“But that applies to so much of my life.”
Insert this line after almost any statement of ability and you’ll have an instant double, or even triple, entendre.
For example: While playing soccer this weekend, one team mate made the statement: “I just can’t get it to go up.” Of course, he was referring to his ability to loft the ball during a pass.However, when followed by the line: “But that applies to so much of my life.” Many chuckles are had, as people run through the various possible meanings of those two statements together.
The beauty of this is that the speaker of the second line is not saying anything untoward or improper. After all, the speaker could be referring to his inability to raise his test scores.
This cleanliness makes the line all that much more useful in many situations. Crude language or obscene jokes can bring the tone of the conversation down very quickly. However, by leaving all improper comments left unsaid, one is leaving the audience to do the dirty work for themselves. Naturally this could be taken to mean that, should one be offended, it is not the speaker’s mind that is “dirty” but the listener’s.
Of course, communication is not made up of words alone. Body language, tone of voice, and proper timing of the utterance is crucial to making a witticism. In this case, one has several choices, but I believe that a soft, innocent expression of sincere lament is most effective. In other situations and amongst proper company one may be, in turns, smug, grandiose, pained, amused, tired, conspiratorial, impassioned, and even angry.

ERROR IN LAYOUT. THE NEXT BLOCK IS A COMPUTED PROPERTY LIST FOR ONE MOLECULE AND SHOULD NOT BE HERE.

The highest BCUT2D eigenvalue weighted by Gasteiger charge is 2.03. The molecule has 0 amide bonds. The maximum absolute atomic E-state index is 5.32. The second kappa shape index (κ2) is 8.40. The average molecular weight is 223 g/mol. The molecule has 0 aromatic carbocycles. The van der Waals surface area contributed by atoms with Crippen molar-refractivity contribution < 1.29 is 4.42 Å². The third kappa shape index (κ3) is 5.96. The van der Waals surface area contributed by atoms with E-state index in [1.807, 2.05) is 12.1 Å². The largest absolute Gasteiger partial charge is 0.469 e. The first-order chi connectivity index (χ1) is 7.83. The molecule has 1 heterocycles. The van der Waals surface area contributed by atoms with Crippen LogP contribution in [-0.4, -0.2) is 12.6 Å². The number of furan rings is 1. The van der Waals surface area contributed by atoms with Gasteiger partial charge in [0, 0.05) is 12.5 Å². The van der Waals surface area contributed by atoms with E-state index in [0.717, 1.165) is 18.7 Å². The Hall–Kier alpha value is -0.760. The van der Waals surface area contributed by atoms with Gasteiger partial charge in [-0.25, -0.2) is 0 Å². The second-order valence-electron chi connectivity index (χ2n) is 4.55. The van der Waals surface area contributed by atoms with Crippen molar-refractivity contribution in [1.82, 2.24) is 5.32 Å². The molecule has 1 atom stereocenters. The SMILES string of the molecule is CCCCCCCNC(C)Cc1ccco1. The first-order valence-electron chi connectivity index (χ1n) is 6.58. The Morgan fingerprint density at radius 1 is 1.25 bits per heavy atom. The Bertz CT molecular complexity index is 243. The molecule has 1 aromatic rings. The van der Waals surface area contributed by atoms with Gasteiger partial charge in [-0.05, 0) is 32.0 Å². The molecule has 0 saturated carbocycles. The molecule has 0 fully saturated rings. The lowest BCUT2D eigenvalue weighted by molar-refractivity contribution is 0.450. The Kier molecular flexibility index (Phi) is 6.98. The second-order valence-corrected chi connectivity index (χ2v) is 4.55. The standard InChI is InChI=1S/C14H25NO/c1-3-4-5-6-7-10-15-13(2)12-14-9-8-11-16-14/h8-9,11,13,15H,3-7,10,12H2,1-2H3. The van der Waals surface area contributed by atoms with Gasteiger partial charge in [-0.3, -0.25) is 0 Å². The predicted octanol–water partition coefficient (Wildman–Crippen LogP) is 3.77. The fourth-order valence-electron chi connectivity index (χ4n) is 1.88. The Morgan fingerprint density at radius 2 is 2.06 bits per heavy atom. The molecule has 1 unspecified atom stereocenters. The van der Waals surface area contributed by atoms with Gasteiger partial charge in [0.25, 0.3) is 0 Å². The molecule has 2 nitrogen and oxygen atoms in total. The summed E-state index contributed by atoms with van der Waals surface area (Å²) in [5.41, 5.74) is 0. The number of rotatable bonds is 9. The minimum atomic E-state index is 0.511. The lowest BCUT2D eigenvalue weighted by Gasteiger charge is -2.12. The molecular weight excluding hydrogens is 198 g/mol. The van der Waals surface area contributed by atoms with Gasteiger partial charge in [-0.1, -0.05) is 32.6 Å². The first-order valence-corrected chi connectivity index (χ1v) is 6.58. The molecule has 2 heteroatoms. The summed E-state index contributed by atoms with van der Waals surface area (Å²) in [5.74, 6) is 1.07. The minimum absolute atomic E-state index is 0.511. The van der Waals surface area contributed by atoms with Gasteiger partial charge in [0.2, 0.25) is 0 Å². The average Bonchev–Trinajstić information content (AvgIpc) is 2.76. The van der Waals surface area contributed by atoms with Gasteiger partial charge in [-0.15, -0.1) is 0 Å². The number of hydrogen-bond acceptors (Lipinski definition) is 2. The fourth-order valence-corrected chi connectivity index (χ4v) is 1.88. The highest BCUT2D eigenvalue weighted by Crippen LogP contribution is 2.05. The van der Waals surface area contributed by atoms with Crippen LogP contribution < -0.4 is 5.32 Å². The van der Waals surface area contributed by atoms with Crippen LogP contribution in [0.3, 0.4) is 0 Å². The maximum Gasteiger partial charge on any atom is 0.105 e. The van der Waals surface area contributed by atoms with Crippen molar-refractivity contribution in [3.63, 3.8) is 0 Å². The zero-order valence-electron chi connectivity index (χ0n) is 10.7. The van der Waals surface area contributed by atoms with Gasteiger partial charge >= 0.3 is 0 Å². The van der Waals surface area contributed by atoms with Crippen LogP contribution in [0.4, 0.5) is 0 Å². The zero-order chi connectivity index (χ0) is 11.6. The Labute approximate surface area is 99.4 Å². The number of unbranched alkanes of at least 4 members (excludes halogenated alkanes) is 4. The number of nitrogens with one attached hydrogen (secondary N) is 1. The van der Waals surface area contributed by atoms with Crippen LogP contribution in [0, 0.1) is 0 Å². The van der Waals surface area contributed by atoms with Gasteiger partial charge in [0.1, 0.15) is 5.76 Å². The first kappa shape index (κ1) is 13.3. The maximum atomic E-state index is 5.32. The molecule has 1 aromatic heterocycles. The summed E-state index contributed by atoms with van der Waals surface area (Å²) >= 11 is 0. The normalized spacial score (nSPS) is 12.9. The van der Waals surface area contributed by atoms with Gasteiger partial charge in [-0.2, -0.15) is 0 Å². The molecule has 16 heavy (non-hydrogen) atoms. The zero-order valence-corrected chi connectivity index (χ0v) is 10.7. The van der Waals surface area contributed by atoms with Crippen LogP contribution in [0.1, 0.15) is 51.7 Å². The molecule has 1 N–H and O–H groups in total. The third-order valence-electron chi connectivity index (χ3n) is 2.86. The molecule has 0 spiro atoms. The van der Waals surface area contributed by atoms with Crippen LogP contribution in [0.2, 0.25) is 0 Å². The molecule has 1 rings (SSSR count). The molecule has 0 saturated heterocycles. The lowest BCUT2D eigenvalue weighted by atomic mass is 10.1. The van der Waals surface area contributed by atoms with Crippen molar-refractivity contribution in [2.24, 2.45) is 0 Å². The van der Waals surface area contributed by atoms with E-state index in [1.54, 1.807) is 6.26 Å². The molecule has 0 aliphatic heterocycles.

I leave the particulars of each situation to individuals as no essay can hope to cover ever possible executable use of the phrase.However, we can, in this essay look at a few more phrases, which, should they arise in conversation, be followed by our wit:
“I’m having a hard time getting it / not getting it to work.”
“I wish I could make it faster / slower.”
“I can’t get it in / out / up / down.”
“If I could just get it to stop / start working, I’d be great / fantastic!”
As you can see, each of these sentences lends itself to several variations, all of which would be fine to follow with the phrase “…that applies to so many areas of my life.” Again, I leave it you, the reader to decide when, and how often to use this particular witticism.
One final note, in the opening of this essay, I preceded our witticism with the word “but”. It should clear to all that this one word may not constitute the smoothest of segues and should be replaced as the situation demands by connectors like “yeah” or “of course”.
Thank you for reading this small essay and I would encourage you all to use this phrase but sparingly, lest it lose its humorous qualities. Thank you, again.